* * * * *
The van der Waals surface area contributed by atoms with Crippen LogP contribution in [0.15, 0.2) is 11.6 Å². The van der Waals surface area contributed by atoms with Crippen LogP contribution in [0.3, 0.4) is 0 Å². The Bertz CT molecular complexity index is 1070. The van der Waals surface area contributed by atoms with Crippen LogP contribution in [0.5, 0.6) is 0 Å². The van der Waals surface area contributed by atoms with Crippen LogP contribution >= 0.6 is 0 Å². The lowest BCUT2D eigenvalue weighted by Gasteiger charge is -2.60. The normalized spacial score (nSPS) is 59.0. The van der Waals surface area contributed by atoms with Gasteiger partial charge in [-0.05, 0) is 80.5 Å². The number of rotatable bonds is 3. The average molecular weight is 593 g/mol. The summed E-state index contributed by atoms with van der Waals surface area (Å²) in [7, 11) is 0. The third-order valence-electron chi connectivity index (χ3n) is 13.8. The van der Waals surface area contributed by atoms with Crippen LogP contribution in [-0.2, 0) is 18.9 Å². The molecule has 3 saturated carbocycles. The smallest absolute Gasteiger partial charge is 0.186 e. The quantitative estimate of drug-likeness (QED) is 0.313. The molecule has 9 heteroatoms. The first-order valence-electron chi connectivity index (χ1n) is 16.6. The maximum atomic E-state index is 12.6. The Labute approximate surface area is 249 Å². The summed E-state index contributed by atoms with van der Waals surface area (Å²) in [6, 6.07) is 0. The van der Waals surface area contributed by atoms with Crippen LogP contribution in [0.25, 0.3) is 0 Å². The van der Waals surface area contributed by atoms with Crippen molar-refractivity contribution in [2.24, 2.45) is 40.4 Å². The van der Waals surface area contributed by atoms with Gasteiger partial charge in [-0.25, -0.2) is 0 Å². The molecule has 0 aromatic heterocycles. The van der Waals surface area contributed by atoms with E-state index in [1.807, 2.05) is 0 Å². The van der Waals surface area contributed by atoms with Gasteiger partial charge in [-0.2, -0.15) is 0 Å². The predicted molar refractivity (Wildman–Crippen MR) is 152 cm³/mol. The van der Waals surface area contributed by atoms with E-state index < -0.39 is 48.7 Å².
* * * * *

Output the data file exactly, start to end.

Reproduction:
The van der Waals surface area contributed by atoms with Crippen LogP contribution in [0.15, 0.2) is 11.6 Å². The van der Waals surface area contributed by atoms with Crippen LogP contribution in [0.3, 0.4) is 0 Å². The Bertz CT molecular complexity index is 1070. The van der Waals surface area contributed by atoms with Crippen LogP contribution in [0.5, 0.6) is 0 Å². The van der Waals surface area contributed by atoms with Crippen LogP contribution >= 0.6 is 0 Å². The lowest BCUT2D eigenvalue weighted by Gasteiger charge is -2.60. The normalized spacial score (nSPS) is 59.0. The van der Waals surface area contributed by atoms with Gasteiger partial charge in [-0.05, 0) is 80.5 Å². The number of rotatable bonds is 3. The average molecular weight is 593 g/mol. The summed E-state index contributed by atoms with van der Waals surface area (Å²) in [7, 11) is 0. The third-order valence-electron chi connectivity index (χ3n) is 13.8. The van der Waals surface area contributed by atoms with Crippen LogP contribution in [-0.2, 0) is 18.9 Å². The molecule has 3 saturated carbocycles. The smallest absolute Gasteiger partial charge is 0.186 e. The quantitative estimate of drug-likeness (QED) is 0.313. The molecule has 9 heteroatoms. The first-order valence-electron chi connectivity index (χ1n) is 16.6. The maximum atomic E-state index is 12.6. The Labute approximate surface area is 249 Å². The summed E-state index contributed by atoms with van der Waals surface area (Å²) in [6, 6.07) is 0. The van der Waals surface area contributed by atoms with Crippen LogP contribution in [0.25, 0.3) is 0 Å². The van der Waals surface area contributed by atoms with Crippen molar-refractivity contribution in [2.24, 2.45) is 40.4 Å². The van der Waals surface area contributed by atoms with Gasteiger partial charge in [-0.25, -0.2) is 0 Å². The molecule has 0 aromatic heterocycles. The van der Waals surface area contributed by atoms with E-state index in [1.807, 2.05) is 0 Å². The van der Waals surface area contributed by atoms with Gasteiger partial charge in [-0.2, -0.15) is 0 Å². The predicted molar refractivity (Wildman–Crippen MR) is 152 cm³/mol. The van der Waals surface area contributed by atoms with E-state index < -0.39 is 48.7 Å².